Live without regret

By Anonymous, in 'English to Latin Translation', Jan 8, 2009.

  1. Anonymous Guest

    Hi i want to make a request for " live without regret "

    Ive heard from some people that it is " Sine desiderio habita " But i want to make sure.

    But some people have said the closest translation is, " to live without regrets " which is, "Sine ullo vive desiderio".

    Thanks for your help.
  2. Imber Ranae Ranunculus Iracundus

    • Civis Illustris
    Re: Request please.

    I'd say: Vive sine [ulla] paenitentia "live without [any] regret"

    Also, check this thread: http://latinforum.org/viewtopic.php?f=2&t=5578.


    Edited to add: There's a particular thread I had in mind, discussing a couple of different words for 'regret', which apparently is not linked from there. I found it here.
  3. Anonymous Guest

    Re: Request please.

    Thanks, i think ill go for with paenitentia, instead of desiderio, as that is more of the kind of regret im looking for. but on that link you gave me it would be " life without regret" not "live", Would there be a translation for " live without regret " ?

    If not ill just go for, "vita sine paenitentia", which i guess would have the closest meaning.
  4. Bitmap Civis Illustris

    • Civis Illustris
    Location:
    Cygnea, Gena
    Re: Request please.

  5. krisscross New Member

    "Live without regret"

    I am looking for a translation of "live life with no regrets" to latin and this seemed like a reliable source. Not sure if i want to trust something that is going to be on my body forever to some online translator. Thank you for any help
  6. Nikolaos schmikolaos

    • Censor
    Re: tattoo translation

    Hello!

    We have been asked this before - to stay organized, I'm going to merge this with one of our existing threads.

    For reference - the translation is -

    Vive sine [ulla] paenitentia

    "live without [any] regret"

    The bracketed word is not necessary :)

    Edit - It doesn't say "live life", but it does say "live". If you specifically want the "life" part in it, we'll see what we can do.
  7. krisscross New Member

    Re: tattoo translation

    thank you very much! Just out of curiosity, what do all these other things u see online such as "Vitam sine ullo vive desiderio" and "vitam sine ullo vive desiderio" translate into? The first is another translation i found online and for kicks and giggles the other is what kgb told me
  8. Nikolaos schmikolaos

    • Censor
    Re: tattoo translation

    I'm sorry, both of the phrases are exactly the same - you must have accidentally pasted the same one twice.

    "Vitam sine ullo vive desiderio"

    It looks like it was translated by someone with some knowledge of Latin, but the order is odd.

    Assuming that it is grammatically correct (since I am not yet experienced enough to say, for certain, that it isn't), it would mean "Live life without any longing". However, there are a couple of things that look odd to me -

    "Vive" means "live", as a command. While I see no reason why it can't be at the beginning of the sentence, it looks odd (possibly even wrong) separating desiderio from sine.

    "Vive" is intransitive - literally, it means "be alive". That is why I was hesitant to add "life" to the phrase - to me, "vive vitam" looks like "be alive life". Then again, "live" is also intransitive in English and still allows the phrase "live life"... I don't know whether it's valid in Latin or not.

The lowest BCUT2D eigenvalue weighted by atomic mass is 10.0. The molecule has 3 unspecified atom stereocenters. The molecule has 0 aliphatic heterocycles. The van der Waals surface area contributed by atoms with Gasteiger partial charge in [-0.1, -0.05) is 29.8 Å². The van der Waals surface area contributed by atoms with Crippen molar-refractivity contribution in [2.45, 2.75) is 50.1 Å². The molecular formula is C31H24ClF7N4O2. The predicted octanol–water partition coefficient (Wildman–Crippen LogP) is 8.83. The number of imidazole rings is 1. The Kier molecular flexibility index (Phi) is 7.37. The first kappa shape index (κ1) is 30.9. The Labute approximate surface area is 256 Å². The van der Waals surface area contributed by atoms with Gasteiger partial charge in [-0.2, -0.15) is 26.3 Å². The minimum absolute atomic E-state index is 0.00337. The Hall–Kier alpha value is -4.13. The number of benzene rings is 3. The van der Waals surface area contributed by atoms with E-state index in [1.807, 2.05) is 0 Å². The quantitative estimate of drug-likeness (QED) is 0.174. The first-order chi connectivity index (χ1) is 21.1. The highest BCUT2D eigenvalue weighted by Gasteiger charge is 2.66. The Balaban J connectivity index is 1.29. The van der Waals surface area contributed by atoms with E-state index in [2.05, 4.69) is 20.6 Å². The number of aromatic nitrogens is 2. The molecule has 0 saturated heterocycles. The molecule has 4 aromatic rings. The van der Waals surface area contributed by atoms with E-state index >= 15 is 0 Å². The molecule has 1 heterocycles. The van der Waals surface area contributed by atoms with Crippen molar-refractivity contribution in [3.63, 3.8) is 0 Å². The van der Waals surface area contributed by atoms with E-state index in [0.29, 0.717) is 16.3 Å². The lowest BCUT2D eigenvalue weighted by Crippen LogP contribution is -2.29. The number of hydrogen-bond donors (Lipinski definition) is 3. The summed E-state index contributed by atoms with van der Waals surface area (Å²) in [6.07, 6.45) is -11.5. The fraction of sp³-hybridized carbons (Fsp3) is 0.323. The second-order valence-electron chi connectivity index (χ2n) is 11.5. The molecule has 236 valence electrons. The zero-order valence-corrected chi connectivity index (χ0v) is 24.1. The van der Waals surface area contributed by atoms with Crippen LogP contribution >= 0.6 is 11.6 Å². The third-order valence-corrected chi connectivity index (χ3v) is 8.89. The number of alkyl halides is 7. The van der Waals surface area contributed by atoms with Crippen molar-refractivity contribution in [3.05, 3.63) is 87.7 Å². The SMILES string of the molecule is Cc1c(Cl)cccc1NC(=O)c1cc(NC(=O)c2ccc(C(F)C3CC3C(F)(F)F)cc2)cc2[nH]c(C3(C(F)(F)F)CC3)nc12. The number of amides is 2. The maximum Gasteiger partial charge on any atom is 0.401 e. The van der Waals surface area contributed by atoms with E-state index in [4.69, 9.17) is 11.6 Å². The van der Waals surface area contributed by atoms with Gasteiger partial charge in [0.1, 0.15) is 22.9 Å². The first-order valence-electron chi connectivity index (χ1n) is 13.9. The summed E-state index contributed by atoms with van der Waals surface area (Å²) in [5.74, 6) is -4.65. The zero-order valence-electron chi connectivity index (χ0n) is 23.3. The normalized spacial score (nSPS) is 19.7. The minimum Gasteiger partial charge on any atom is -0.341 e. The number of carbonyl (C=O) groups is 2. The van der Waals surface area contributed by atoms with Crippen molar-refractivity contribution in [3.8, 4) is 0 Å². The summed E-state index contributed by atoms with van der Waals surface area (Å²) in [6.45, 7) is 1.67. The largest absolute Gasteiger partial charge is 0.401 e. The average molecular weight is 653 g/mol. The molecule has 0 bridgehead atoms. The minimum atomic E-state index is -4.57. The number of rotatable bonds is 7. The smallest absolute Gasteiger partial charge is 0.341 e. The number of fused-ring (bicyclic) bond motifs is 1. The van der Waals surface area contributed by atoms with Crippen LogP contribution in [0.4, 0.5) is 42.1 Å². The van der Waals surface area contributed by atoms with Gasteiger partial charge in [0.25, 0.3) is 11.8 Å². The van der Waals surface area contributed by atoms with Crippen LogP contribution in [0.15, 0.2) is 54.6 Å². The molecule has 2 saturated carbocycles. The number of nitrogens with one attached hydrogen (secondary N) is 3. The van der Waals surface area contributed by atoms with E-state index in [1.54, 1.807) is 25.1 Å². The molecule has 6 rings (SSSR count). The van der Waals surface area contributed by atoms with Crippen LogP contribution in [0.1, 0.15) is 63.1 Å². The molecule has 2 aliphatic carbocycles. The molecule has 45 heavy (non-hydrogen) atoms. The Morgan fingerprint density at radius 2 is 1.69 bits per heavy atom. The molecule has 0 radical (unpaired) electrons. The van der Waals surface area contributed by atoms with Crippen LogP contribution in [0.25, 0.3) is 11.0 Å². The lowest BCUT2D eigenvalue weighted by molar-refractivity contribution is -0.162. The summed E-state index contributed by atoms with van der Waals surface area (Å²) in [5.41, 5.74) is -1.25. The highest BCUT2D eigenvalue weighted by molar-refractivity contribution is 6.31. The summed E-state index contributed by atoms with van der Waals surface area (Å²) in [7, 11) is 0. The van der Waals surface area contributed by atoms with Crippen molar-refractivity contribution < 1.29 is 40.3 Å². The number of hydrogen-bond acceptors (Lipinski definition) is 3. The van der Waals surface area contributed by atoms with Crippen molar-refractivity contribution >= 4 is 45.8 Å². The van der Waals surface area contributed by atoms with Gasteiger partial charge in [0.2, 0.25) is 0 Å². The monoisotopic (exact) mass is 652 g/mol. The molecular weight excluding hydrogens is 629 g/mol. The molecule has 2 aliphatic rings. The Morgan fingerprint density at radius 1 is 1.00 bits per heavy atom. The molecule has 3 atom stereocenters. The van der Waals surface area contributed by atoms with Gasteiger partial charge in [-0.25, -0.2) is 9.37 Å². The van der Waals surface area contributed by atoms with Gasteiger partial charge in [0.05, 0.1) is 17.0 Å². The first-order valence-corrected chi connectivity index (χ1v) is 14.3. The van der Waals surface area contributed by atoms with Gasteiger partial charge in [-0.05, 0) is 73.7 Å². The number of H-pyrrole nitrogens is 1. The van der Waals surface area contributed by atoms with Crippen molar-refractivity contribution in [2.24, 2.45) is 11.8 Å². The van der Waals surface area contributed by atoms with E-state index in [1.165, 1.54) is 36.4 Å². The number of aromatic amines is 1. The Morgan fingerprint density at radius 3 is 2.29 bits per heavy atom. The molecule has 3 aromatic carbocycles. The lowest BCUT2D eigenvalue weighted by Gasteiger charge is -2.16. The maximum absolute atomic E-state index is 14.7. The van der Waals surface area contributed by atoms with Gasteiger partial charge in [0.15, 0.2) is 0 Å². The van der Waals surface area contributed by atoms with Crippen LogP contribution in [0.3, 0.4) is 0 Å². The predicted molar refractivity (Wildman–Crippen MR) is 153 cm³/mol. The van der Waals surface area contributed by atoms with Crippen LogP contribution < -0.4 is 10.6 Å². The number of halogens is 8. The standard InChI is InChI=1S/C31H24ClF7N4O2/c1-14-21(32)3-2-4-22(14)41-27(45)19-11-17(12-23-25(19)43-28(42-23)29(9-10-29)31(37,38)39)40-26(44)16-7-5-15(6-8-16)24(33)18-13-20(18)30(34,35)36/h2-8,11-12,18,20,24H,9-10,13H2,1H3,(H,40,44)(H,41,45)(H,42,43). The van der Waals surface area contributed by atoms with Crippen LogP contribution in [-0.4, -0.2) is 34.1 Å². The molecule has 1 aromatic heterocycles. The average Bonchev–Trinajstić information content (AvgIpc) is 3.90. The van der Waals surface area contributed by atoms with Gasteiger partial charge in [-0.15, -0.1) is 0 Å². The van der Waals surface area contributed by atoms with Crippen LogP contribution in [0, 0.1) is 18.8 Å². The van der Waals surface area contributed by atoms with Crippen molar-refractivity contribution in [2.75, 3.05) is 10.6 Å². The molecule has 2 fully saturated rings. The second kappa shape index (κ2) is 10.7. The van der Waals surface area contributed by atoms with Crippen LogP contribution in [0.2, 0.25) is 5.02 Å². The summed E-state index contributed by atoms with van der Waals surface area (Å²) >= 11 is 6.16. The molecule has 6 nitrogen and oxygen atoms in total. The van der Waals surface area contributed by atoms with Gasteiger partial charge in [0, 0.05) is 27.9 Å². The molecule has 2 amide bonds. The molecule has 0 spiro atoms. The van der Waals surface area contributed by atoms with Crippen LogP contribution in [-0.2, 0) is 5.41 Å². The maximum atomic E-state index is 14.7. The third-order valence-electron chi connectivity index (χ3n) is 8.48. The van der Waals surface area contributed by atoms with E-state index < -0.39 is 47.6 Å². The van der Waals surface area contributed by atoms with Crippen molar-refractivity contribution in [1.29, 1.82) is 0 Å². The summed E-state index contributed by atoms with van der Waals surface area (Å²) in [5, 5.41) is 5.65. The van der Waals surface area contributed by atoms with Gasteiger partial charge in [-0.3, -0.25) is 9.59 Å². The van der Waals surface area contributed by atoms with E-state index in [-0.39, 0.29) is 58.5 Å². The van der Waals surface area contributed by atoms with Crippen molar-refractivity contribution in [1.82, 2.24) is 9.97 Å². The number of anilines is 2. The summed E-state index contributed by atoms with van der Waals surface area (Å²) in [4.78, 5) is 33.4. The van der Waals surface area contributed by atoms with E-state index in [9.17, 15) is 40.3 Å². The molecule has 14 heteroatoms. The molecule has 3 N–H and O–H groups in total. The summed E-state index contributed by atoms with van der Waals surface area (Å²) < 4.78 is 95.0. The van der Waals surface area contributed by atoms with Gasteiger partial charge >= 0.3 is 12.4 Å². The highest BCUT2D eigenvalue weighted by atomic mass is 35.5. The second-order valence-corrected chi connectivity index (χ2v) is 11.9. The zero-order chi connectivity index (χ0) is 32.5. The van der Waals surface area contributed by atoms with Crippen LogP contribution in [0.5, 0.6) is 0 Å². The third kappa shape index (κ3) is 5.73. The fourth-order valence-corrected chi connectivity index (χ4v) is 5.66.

9. JaimeB Civis Illustris

    • Civis Illustris
    Location:
    San Francisco, CA
    You could try Vive sine (ulla) paenitudine.

    Desiderium implies "longing "and penitentia implies regret more in the sense of "penance;" paenitudo is not so well-attested, but may come off closer to the mark for "regret" as we understand that today.
  10. Bitmap Civis Illustris

    • Civis Illustris
    Location:
    Cygnea, Gena
    cf. viewtopic.php?f=31&t=8895

    Latin has a natural tendency to use hyperbata ... especially in such short sentences, which would otherwise look boring

    While it's true that vivere is intransitive, it can take a homogenous accusative, i.e. a noun from the same stem. This is called a figura etymologia, similar to pugnam pugnare or ius iurare. Vitam sine ullo vive desiderio is grammatically and (!) stylistically a good sentence. It may not fit for this purpose, though ... at least I don't see how desiderium is a good translation for regret-
  11. Imber Ranae Ranunculus Iracundus

    • Civis Illustris
    Re: tattoo translation

    If vive were any form but the imperative, I'd say it looks perfectly natural. Imperatives tend to come first in their clause, though, or second if some important word requires emphasis by initial position. Still, it's not invalid in this order.
  12. Nikolaos schmikolaos

    • Censor
    Okay, thanks for answering my questions. I was never too sure about whether one could split words from prepositions (of course I that at least one modifying word must be connected to it), and I only began to think about the issue of intransitive verbs yesterday : P
  13. doodles8020 New Member

    hello. i found online that "vita sine paenitentia" and "vive sine paenitentia" means "live without regret"...but which one is right? "vive" or "vita"? and why?
  14. LCF a.k.a. Lucifer

    • Civis Illustris
    Location:
    Apud Inferos
    First commands you "to live" (verb) without regrets, the second states that life (noun) is without regrets ...
  15. Pacifica grammaticissima

    • Civis Illustris
    Location:
    Belgium
    Yep.

    Just for precision: paenitentia is regret for things you have done. If you mean regret for things you have lost, then it should be desiderio.
  16. doodles8020 New Member

    ohhhh. okay. thank you so much

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